Then the voltage spectral density measured at the receiver input terminals is:
where Ve and Vp are the electron and proton thermal noises, respectively, and
3. Stray Capacitance Determination
 For estimating the stray capacitance Cb from equations (1), (2), and (3), we need to use the total observed voltage spectral density Vobs and already know the electron density ne and temperature Te. We have used LFR data from the STEREO Behind (ST-B) spacecraft on 9 January 2007. The LFR is a direct conversion receiver for spectral processing from 2.5 kHz up to 160 kHz and for this work we use data when the LFR is switched to use the Ey/Ex pseudodipole combination of the Ey and Ex 6 m long monopole antennas. The day of 9 January 2007 has been chosen because ST-B was just downstream of the Wind spacecraft so that we can infer the ne and Te measured by it. Their positions in GSE coordinates and Re units are: WIND = (253.27, −37.50, 20.48) and STB = (122.79, −34.18, −9.37). Wind is below the ecliptic, while ST-B is above, but otherwise this was the best conjunction in the early STEREO operation days. This allows us to use Wind particle data, which are well calibrated.
 Proton moments are taken from Wind/SWE [Ogilvie et al., 1995], electron moments are calculated from Wind/3DP measurements [Lin et al., 1995] (and corrected for spacecraft potential effects) and magnetic field from Wind/MFI [Lepping et al., 1995]. Since Wind is about 130Re upstream of ST-B, the Wind data are lagged by τ ≈ 130Re/vsw to the time that they encounter ST-B, where vsw is the solar wind speed. This interval averaged time lag is τ ≈ 2427s.
 We have selected the interval between 0800 and 2400 UT, an interval over which the solar wind conditions are very steady and during which we had no Langmuir wave bursts like those frequently observed on STEREO/WAVES and no noise produced by impact ionization of nanoparticles striking the spacecraft [Meyer-Vernet et al., 2009]. STEREO and Wind data are shown in Figure 3. There are 1804 individual LFR spectra during this interval. For each LFR spectrum, we first subtract the LFR receiver background as it was measured before the deployment of the antennas on ST-B. We then fit the data to the theoretical total noise given by relation (2) for frequencies up to the plasma frequency fp which is in all cases larger than 15 kHz. We have excluded all the frequencies above 15 kHz, because the equation (1) only holds for f < fp [Meyer-Vernet and Perche, 1989]. So each spectrum is fitted using 21 points. In the fitting procedure we use the parameters ne, Te, Tp and vsw taken by Wind and interpolated onto the time tags of the ST-B data for each spectrum. The plasma density ne ≈ np is measured by Wind/SWE and the electron thermal velocity is computed from the electron thermal temperature measured by Wind/3DP. For the protons, we have used the average values of Tp = 2 × 105 K and vsw = 340 km/s since the result is not extremely sensitive to these parameters [Issautier et al., 1999]. We also assume that the electron velocity distribution function is a kappa function with κ = 3 which is the average value observed in the solar wind at 1AU [Maksimovic et al., 2005; Zouganelis, 2008] taking into account the suprathermal properties of the distributions.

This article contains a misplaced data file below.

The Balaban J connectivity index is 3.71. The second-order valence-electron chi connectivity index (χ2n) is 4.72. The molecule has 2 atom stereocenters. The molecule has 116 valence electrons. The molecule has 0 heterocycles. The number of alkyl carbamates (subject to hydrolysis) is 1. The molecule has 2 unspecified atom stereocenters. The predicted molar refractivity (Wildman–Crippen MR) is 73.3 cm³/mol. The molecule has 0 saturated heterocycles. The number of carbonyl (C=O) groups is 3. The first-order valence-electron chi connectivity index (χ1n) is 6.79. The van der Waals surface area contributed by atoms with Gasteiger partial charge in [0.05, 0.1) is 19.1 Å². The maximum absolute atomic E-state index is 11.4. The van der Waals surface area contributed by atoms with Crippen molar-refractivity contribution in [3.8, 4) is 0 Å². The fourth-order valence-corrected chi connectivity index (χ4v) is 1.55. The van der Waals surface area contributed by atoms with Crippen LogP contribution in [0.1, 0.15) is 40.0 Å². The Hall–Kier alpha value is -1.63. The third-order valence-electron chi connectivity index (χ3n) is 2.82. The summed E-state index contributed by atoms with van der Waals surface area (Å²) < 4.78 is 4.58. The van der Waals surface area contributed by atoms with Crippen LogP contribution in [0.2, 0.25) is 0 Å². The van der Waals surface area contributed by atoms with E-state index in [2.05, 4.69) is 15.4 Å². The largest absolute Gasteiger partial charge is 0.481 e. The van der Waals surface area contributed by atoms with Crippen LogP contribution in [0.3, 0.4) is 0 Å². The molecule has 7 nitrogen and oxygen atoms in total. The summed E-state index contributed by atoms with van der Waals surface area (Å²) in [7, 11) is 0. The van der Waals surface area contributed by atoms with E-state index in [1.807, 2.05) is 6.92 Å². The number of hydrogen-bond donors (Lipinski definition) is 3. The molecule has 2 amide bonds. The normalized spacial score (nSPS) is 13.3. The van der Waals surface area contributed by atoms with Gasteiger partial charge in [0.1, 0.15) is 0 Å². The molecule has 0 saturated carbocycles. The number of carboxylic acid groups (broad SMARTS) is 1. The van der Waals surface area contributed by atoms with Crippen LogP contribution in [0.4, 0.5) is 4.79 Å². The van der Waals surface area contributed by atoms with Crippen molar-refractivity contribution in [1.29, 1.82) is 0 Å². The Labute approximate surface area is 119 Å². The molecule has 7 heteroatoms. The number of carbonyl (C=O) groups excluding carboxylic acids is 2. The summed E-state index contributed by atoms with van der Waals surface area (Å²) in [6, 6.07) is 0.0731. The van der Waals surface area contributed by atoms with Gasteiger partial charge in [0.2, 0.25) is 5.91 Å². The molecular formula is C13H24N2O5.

The only free parameter generated by the fit is then the stray capacitance Cb of the X-Y dipole. The values of Cb are shown in the histogram in Figure 4. The average value is 32 pF and the standard deviation of the distribution is 4 pF. We consider that this statistical width is the minimum uncertainty because of the various assumptions of this technique, but an overall uncertainty cannot be straightforwardly estimated. This result is in agreement with the laboratory stray capacitance measurement done on the S/WAVES deployed flight spare unit by Bale et al.  who found 67 pF for the monopole which should be equivalent to twice the capacitance of a dipole. In a separate analysis, Eastwood et al.  compared the high-frequency voltage spectrum with the galactic synchrotron continuum and found larger values for the dipole of the order of 40–45 pF. We should, however, note that in our work, contrary to the galactic continuum analysis, the shot noise technique is completely independent of the orientation of the antennas.
 To summarize, in this work, in order to provide an absolute calibration of the STEREO/WAVES instrument, we have used the electron shot noise measured with the LFR receiver due to the electrons whose trajectory intercepts the antenna and also to the photoelectrons which are emitted by the antenna surface. The other components of the quasi-thermal electron noise and of the Doppler shifted proton noise have been as well taken into account even if their contribution at low frequencies is small in the studied cases. We then deduced the stray capacitance including all unaccounted capacitance of the antenna-receiver system except the antenna itself. This absolute calibration will be important for any future solar and space science research done with the STEREO/WAVES instrument. It will particularly make possible to determine routinely, on all the available data, a rough estimate of the electron density using the shot noise measurement. This rough estimate with an uncertainty of the order of ≈10–20% may then be useful for finalizing the STEREO/SWEA electron data [Sauvaud et al., 2008].
 We are very grateful to Pierre-Luc Astier for providing the in flight LFR background noise measured before the deployment of the antennas. This work was supported by NASA, CNES, and CNRS. I. Zouganelis acknowledges the Université Pierre et Marie Curie (UPMC) for financial support.